Forest at Otter Creek Outdoor Recreation Area, Meade County, Kentucky
Kentucky Population Density Map
Lexington Theological Seminary (then College of the Bible), 1904
The best selling car in the United States, the Toyota Camry, is manufactured in Georgetown, Kentucky.
The best selling truck in the United States, the Ford F-Series, is manufactured in Louisville, Kentucky.
The Ark Encounter in Williamstown, KY
Spring running of Keeneland in Lexington, KY
William T. Young Library at the University of Kentucky, Kentucky's flagship university.
The J.B. Speed School of Engineering at the University of Louisville, Kentucky's urban research university.
At 484 mi long, Kentucky Route 80 is the longest route in Kentucky, pictured here west of Somerset.
High Bridge over the Kentucky River was the tallest rail bridge in the world when it was completed in 1877.
A barge hauling coal in the Louisville and Portland Canal, the only manmade section of the Ohio River
The governor's mansion in Frankfort
The Kentucky State Capitol building in Frankfort
A map showing Kentucky's six congressional districts
State sign, Interstate 65
Treemap of the popular vote by county, 2016 presidential election
The Buffalo Trace Distillery
Old Louisville is the largest Victorian Historic neighborhood in the United States.
The U.S. 23 Country Music Highway Museum in Paintsville provides background on the country music artists from Eastern Kentucky.
The Hot Brown
Kentucky's Churchill Downs hosts the Kentucky Derby.

Kentucky borders Illinois, Indiana, and Ohio to the north; West Virginia and Virginia to the east; Tennessee to the south; and Missouri to the west.

Northwest Territory

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Formed from unorganized western territory of the United States after the American Revolutionary War.

Formed from unorganized western territory of the United States after the American Revolutionary War.

The state cessions that eventually allowed for the creation of the territories north and southwest of the River Ohio
Check signed by Arthur St. Clair while governor of the Northwest Territory (1796)
Map showing the general distribution of Native American tribes in the Northwest Territory in the early 1790s.
Rufus Putnam. This portrait by James Sharples, Jr. is in the collection of Independence National Historical Park, and hangs in the Second Bank of the United States building in Philadelphia.
Campus Martius ("Field of Mars" in Latin) was named after the part of Rome of the same name. This site, including the Rufus Putnam House, is now part of the Campus Martius Museum in Marietta, Ohio.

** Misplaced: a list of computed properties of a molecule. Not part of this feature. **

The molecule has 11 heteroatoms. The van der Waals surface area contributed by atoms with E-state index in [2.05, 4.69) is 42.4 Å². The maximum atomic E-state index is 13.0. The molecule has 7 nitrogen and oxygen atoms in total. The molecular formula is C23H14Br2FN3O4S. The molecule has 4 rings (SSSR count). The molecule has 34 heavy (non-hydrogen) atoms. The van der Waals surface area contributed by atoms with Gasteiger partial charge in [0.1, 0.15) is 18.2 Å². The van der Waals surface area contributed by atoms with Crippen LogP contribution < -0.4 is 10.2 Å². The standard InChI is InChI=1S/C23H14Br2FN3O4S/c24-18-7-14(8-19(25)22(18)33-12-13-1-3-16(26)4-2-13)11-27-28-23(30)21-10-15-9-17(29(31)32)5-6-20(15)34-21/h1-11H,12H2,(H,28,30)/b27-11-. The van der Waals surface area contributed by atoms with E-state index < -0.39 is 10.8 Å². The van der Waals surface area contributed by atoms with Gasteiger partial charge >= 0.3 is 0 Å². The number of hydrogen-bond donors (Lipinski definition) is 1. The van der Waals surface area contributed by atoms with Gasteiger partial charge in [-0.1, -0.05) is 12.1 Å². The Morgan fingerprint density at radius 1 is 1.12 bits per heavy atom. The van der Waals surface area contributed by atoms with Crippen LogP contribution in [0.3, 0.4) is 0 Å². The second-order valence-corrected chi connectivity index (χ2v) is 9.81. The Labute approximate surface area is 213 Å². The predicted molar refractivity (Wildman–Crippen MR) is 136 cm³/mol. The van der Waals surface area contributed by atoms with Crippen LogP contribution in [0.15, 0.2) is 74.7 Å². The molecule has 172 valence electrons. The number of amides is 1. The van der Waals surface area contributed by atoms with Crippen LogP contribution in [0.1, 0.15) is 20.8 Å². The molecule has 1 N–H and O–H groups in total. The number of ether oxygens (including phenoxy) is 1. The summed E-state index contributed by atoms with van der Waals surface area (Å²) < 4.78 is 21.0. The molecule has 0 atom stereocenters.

Map of the states and territories of the United States as it was on August 7, 1789, when the Northwest Territory was first organized, to April 2, 1790, when the future Southwest Territory was ceded by North Carolina
Abraham Bradley's 1796 map of the United States includes many forts and settlements within the Northwest Territory.
Seal of the Northwest Territory over a time capsule outside the Campus Martius Museum. The Latin phrase, "He has planted one better than the one fallen," signifies the replacement of wilderness by civilization.
Territorial county of Wayne
Ohio counties in 1802

It spanned all or large parts of six eventual U.S. states (Ohio, Indiana, Illinois, Michigan, Wisconsin, and the northeastern part of Minnesota).

Satellite image of the Great Lakes, April 24, 2000

Great Lakes

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The Great Lakes, also called the Great Lakes of North America or the Laurentian Great Lakes, are a series of large interconnected freshwater lakes with certain sea-like characteristics in the mid-east region of North America that connect to the Atlantic Ocean via the Saint Lawrence River.

The Great Lakes, also called the Great Lakes of North America or the Laurentian Great Lakes, are a series of large interconnected freshwater lakes with certain sea-like characteristics in the mid-east region of North America that connect to the Atlantic Ocean via the Saint Lawrence River.

Satellite image of the Great Lakes, April 24, 2000
Terra MODIS image of the Great Lakes, January 27, 2005, showing ice beginning to build up around the shores of each of the lakes, with snow on the ground; Green Bay, the North Channel, Saginaw Bay, and Lake St. Clair show complete ice coverage.
Location in North America
A map of the Great Lakes Basin showing the five sub-basins. Left to right they are: Superior (magenta); Michigan (cyan); Huron (green); Erie (yellow); Ontario (orange-red).
Lake Michigan–Huron with north oriented to the right; taken on April 14, 2022 during Expedition 67 of the International Space Station. Green Bay is at the upper left and Saginaw Bay is on the right.
South Bass Island in Lake Erie
Toronto on Lake Ontario is in the eastern section of the Great Lakes Megalopolis
Water levels of Lakes Michigan and Huron in the United States, 1918 to 2019.
The Great Lakes, as photographed from the International Space Station
A diagram of the formation of the Great Lakes
Map of Glacial Lake Algonquin and its Correlatives (USGS 1915)
The location of common lake effect bands on the Great Lakes
Lake sturgeon, the largest native fish in the Great Lakes and the subject of extensive commercial fishing in the 19th and 20th centuries is listed as a threatened species
Cliffs at Palisade Head on Lake Superior in Minnesota near Silver Bay.
A zebra mussel–encrusted vector-averaging current meter from Lake Michigan.
Diatoms of different sizes seen through the microscope. These minuscule phytoplankton are encased within a silicate cell wall.